Scotland’s commitment to CCS is unsurprising, given the status of Peterhead as a frontrunner in the 2015 £1bln CCS competition and its desire for enhanced use of the North Sea, which has seen a decline in annual oil and gas production from three million barrels a year in 1999 to one million in 2016.
The North Sea’s potential as a CCS site is indisputable, with an almost ready-made infrastructure led by a country steeped in decades of oil and gas production experience. With gas reserves declining, the existing pipelines could be adapted into transporting CO2 – in the document, Building a CO2 storage hub in the Central North Sea, SCCS claims over 70% of Scotland’s CO2 emitters lie within 6-12 miles of the Feeder 10 pipeline, and can easily be linked to low cost decarbonising industries. The North Sea also enjoys significant political support, with stakeholders across financial and regulatory organisations active in ensuring the UK continues to commit to the economic livelihood of the North Sea.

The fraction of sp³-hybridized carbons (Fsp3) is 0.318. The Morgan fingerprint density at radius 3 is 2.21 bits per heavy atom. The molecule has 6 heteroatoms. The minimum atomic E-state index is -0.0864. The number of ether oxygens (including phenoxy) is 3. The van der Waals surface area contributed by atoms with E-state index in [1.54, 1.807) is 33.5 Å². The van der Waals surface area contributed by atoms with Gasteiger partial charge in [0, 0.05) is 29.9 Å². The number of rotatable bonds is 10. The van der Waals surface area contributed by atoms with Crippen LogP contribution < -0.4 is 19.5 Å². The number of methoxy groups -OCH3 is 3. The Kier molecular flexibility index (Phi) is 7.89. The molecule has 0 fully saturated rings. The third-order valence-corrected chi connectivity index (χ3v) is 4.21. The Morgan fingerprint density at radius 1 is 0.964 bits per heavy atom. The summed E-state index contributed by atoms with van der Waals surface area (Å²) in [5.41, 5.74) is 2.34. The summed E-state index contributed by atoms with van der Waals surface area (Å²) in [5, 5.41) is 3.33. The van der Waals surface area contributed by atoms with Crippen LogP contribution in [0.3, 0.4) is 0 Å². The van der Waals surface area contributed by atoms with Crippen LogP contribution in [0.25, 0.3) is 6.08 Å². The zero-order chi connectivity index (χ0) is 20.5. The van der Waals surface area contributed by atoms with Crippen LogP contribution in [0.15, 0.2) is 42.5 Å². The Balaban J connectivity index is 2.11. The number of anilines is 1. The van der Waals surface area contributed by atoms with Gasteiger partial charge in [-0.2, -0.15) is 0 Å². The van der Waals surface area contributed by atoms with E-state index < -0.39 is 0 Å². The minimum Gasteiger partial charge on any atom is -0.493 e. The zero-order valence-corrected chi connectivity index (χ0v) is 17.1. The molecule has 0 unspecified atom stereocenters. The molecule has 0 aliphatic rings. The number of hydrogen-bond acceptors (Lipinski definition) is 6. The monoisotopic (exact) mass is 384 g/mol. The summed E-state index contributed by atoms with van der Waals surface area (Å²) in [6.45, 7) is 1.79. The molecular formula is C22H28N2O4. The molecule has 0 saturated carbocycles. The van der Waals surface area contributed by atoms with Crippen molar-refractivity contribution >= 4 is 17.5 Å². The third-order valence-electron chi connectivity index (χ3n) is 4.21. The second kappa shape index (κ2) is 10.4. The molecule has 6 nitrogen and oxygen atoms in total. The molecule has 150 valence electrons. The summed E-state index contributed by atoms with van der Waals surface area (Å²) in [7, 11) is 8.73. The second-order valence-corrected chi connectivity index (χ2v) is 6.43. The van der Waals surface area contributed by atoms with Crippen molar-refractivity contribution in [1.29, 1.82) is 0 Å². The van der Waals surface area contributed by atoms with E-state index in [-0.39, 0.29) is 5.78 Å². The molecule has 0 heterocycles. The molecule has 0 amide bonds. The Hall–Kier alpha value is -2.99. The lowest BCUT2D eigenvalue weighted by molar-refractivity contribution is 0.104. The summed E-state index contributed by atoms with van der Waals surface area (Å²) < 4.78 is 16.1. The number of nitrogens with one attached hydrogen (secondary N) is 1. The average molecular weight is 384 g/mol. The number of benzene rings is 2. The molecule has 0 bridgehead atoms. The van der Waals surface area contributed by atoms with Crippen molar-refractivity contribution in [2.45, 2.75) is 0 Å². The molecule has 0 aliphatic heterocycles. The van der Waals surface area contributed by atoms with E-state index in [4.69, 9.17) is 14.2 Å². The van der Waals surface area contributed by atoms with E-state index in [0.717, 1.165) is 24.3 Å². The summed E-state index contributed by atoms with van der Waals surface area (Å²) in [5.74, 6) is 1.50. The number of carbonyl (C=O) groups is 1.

Despite the country’s suitability, it has not all been plain sailing. In late 2017, researchers from Heriot-Watt University claimed the Captain Sandstone rock formation, which lies half a mile beneath the seabed and extends 30 miles into the North Sea and is one of the most promising sites for storage, included potential leakage points that may bleed CO2 back into the atmosphere. Captain Sandstone was believed to be capable of storing anything between 15-100 years of CO2 emissions from Scottish power generation.
However, Professor John Underhill, Chair of Exploration Geoscience at Heriot-Watt, said the tectonic plate on which the British Isles sit has tilted and cracked against the European continent. He said, ‘The whole of Britain has risen towards the west and dips towards the east. As a result, Captain Sandstone and other rock formations rise up to the seabed and are potential leakage points.’